In this study, modification of ART regimen was defined as either a first-time substitution of one or two drugs in a particular ART regimen or a complete switch of the entire regimen to another. Treatment failure was defined as an immunological failure (fall of CD4 count to pretreatment baseline or below) or clinical failure (new or recurrent WHO stage 4 condition). The reasons for ART regimen modification which were assessed were as follows: drug toxicity, treatment failure, drugs unavailability, nonadherence, concomitant conditions, and prescriber's error.
Data collected was entered into and analyzed using Epi-info version 7.0 statistical software (CDC, Atlanta, GA, USA). Baseline patient characteristics and the clinical indices at the initiation of treatment were described using percentages for categorical data and median and interquartile ranges for continuous data. The incidence rate for treatment modification was computed per 100 PYs of follow-up. To calculate this incidence rate, the total duration of follow-up for the whole cohort in PY was used. For those who changed their regimen, the follow-up duration was calculated from the date of initiation of ART to either a modification or discontinuation of the original regimen.
Kaplan–Meier curve for a change of initial ART regimen was generated to estimate the median duration for regimen change. Cox proportional hazards model was used in the univariate analysis to determine factors associated with change of initial ART regimen. Statistical significance was set at a P < 0.05.
Ethical clearance was obtained from the Institutional Ethics Committee for research on human of the University of Douala. Confidentiality was taken into consideration during data collection with no personal identifiable information included in the data collection tool except the ART unique number of each patient.
| Results|| |
Characteristics of patients at antiretroviral therapy initiation
A total of 622 HIV patient files were selected following computer-generated simple random numbers, but 502 files which met the inclusion criteria were analyzed. The mean (±standard deviation) age at the initiation of ART was 40 years (±10 years), and 265 (52.8%) of the participants were in the age-group between 21 and 40 years. A majority of the respondents 347 (68.9%) were female. Regarding the level of education, 17 (3.4%) of the respondents attained below primary (none) education [Table 1].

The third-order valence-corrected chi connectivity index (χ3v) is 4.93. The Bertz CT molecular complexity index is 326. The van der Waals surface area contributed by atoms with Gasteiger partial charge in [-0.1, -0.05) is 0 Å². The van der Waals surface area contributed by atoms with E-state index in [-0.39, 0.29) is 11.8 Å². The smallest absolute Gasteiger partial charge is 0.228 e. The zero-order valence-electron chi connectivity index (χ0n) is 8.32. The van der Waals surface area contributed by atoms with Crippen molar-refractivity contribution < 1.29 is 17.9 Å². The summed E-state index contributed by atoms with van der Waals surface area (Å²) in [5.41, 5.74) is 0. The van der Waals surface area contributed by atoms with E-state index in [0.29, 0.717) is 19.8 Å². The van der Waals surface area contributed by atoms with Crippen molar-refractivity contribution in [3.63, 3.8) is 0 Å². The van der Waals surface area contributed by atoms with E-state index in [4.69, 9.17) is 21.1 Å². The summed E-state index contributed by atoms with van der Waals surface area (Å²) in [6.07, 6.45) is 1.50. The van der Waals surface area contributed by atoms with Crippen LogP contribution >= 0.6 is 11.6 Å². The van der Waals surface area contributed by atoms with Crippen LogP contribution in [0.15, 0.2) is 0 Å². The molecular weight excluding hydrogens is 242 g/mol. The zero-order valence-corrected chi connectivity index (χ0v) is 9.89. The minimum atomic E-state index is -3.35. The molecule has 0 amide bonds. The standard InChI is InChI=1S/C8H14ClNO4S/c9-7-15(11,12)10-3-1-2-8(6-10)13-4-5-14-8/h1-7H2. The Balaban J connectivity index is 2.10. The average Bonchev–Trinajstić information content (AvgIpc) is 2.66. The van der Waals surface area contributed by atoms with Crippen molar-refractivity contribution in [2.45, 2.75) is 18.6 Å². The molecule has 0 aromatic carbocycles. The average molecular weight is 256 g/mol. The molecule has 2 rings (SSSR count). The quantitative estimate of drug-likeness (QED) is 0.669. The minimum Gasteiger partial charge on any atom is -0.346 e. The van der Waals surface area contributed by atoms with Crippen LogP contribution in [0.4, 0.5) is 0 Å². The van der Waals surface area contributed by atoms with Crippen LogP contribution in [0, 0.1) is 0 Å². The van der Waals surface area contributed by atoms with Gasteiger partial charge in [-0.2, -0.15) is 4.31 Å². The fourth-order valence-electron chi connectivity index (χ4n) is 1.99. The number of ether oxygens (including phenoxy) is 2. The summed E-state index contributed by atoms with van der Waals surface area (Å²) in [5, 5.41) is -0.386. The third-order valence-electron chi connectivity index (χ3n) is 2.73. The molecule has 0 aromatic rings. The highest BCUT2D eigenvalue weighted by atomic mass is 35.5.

|Table 1: Baseline sociodemographic characteristics of study participants|
Click here to view
Out of the 502 patients, 213 (42.4%) had a pre-ART CD4 count below 200 cells/ul. The predominant ART regimen initially prescribed for them was a combination of TDF/3TC/EFV for 389 (77.5%) cases. About 241 (48.0%) were in WHO clinical stage III at the initiation of ART while the WHO clinical stage was not available for 24 (4.8%) patients [Table 2].
|Table 2: Baseline clinical and immunological status of study participants|
Click here to view
Incidence rate of initial antiretroviral therapy regimen modification
A total of 502 patients were followed up for a maximum period of 37 months (from ART initiation to time of data collection). The median time of follow-up was 13 months (range: 1–37) and the total PYs contributed was 629.8 years of follow-up. During this period, a total of 92 participants modified their ART regimen resulting with an overall incidence of 14.6/100 PYs (95% confidence interval [CI] 19.6-25.7) for first change. The rate of ART regimen modification varied with the number of years post-ART; 60.3/100 PY at 1st year, 9.7/100 PY at 2nd year, and 0.8/100 PY at >2 years as shown in [Table 3] and [Figure 1].
|Table 3: Incidence rates assessed per increasing number of years postantiretroviral therapy, from January 2013 to December 2015|
Click here to view
|Figure 1: Kaplan–Meier estimate of change of initial antiretroviral therapy regimen|
Click here to view